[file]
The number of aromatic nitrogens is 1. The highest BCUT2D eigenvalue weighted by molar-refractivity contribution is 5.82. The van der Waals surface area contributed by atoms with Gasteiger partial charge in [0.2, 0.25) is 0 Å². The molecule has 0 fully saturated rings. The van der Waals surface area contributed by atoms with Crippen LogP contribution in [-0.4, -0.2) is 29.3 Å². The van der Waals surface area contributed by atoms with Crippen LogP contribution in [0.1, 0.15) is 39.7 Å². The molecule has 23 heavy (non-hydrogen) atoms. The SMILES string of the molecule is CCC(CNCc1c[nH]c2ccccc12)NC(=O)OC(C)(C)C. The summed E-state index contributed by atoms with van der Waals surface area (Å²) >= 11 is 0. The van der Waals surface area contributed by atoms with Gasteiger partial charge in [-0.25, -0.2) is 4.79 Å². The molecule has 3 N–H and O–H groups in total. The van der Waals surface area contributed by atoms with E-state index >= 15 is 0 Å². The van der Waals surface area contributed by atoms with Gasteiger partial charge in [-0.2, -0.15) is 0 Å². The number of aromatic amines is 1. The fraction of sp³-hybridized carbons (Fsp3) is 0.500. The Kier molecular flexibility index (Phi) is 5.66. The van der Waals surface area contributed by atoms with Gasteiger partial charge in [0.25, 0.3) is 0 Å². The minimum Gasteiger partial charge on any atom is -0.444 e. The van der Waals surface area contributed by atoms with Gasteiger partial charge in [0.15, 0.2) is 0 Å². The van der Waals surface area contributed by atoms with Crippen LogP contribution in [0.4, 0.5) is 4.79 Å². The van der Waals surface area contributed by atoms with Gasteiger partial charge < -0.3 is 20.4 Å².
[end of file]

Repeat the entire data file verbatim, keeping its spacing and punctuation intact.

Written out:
The number of aromatic nitrogens is 1. The highest BCUT2D eigenvalue weighted by molar-refractivity contribution is 5.82. The van der Waals surface area contributed by atoms with Gasteiger partial charge in [0.2, 0.25) is 0 Å². The molecule has 0 fully saturated rings. The van der Waals surface area contributed by atoms with Crippen LogP contribution in [-0.4, -0.2) is 29.3 Å². The van der Waals surface area contributed by atoms with Crippen LogP contribution in [0.1, 0.15) is 39.7 Å². The molecule has 23 heavy (non-hydrogen) atoms. The SMILES string of the molecule is CCC(CNCc1c[nH]c2ccccc12)NC(=O)OC(C)(C)C. The summed E-state index contributed by atoms with van der Waals surface area (Å²) >= 11 is 0. The van der Waals surface area contributed by atoms with Gasteiger partial charge in [-0.25, -0.2) is 4.79 Å². The molecule has 3 N–H and O–H groups in total. The van der Waals surface area contributed by atoms with E-state index >= 15 is 0 Å². The van der Waals surface area contributed by atoms with Gasteiger partial charge in [-0.2, -0.15) is 0 Å². The number of aromatic amines is 1. The fraction of sp³-hybridized carbons (Fsp3) is 0.500. The Kier molecular flexibility index (Phi) is 5.66. The van der Waals surface area contributed by atoms with Gasteiger partial charge in [0.25, 0.3) is 0 Å². The minimum Gasteiger partial charge on any atom is -0.444 e. The van der Waals surface area contributed by atoms with Gasteiger partial charge in [0.15, 0.2) is 0 Å². The van der Waals surface area contributed by atoms with Crippen LogP contribution in [0.4, 0.5) is 4.79 Å². The van der Waals surface area contributed by atoms with Gasteiger partial charge < -0.3 is 20.4 Å².